With Graduate School Applications, the Early Bird Gets What Exactly
I struggled here for a moment, and in fact am still struggling a bit: A blog post about why you should get those applications for grad school in early obviously must have Early Bird in the title. Must. But how to fill in that blank? Here are my top three contenders:
*Gets a longer time to be anxious before application and acceptance?
*Gets the satisfaction of crowing to friends about how his or her apps are done?
*Gets to start going out again on the weekends and returning phone calls to relatives again?
All of these are things that you, as an Early Bird, will get once you finally hit Submit on that last application. But if you are a true procrastinator, none of these “Gets” will motivate you to apply early. Here are some reasons that I hope will have you clearing off your calendar this weekend and settling down to finish those apps:
*While having your applications in early will not likely mean that that application is read any sooner, it will give you time to track the many pieces of your application. Depending on how far you are into the application process, you are probably aware that a grad school application has about a million moving pieces...many of which can end up stuck on someone’s desk, in a spam folder somewhere, or otherwise floating unhelpfully nowhere near your file. If you are scrambling until the very last minute to finish your portion of the application (the form, the writing statements, etc.) then you will have very little time to troubleshoot the pieces that you have less control over.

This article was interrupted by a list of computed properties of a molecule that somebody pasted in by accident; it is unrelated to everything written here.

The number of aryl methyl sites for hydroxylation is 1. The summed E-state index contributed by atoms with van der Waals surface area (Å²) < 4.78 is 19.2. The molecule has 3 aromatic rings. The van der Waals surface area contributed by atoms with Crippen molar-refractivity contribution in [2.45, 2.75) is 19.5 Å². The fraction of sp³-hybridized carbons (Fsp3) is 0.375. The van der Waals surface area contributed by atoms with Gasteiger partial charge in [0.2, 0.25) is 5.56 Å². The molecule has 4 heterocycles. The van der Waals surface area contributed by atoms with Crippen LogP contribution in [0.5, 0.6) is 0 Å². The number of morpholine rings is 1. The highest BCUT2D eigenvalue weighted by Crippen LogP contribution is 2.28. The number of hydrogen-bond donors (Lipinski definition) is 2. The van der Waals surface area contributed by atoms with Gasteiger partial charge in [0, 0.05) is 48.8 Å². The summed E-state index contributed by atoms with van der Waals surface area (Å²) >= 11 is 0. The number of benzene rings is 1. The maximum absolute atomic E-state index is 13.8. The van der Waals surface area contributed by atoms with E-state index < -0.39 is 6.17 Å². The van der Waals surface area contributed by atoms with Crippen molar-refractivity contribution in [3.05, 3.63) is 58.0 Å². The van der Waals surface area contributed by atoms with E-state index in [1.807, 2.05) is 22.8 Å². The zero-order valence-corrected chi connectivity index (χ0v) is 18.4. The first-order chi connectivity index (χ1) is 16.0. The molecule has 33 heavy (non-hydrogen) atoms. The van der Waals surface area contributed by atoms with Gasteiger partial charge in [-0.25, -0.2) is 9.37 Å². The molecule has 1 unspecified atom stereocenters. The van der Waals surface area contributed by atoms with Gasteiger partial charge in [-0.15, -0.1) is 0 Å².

Once your applications materials are all in, however, you can feel free to call your chosen department to ask if everything has arrived and wrangle any of those missing pieces. Of course, give enough time for things like mail to be delivered, people to get back to work on Monday, etc. And, note that by “call the department,” we don’t mean “bug the professors.” We mean... “Bug the administrative assistant.”
*In a perfect world, everyone could rely on full funding for all types of graduate school. I think Ethan Hawke would play the main character in the movie of this perfect world and be reunited with Robin Williams as his graduate mentor. But ALAS, we do not live in a perfect world, which means that you will likely have to figure out how to pay for this crazy endeavor you have chosen to apply for.
Having those applications in and out of the way will give you enough time to give some serious consideration to questions like: Are there scholarships or grants that I can apply to? (Yes!). How will I pay my rent? (Good question, friend). Should I leave my job, or try to do school and work? (This depends on how much you value sleep).
Whatever the reasons for getting those apps done, I think we can all agree that it is better to not have those deadlines looming. So get them in, sit back, enjoy some Halloween candy, and wait for those decisions to come rolling in.
Jamie Oldham is a college admissions coach for Just Start Applications, and a pretty great gal, too. While her interests are varied (she does have a higher degree in Liberal Arts, after all), one of her great life's passions is helping students and parents through the admissions process, doling out great college and graduate school admissions tips along the way. Check out her full bio here and contact us today to get her on your team.
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With Graduate School Applications, the Early Bird Gets What Exactly Will getting your grad school applications in early increase your chances of getting in? JustStartApplications.com's Jamie Oldham takes a look.
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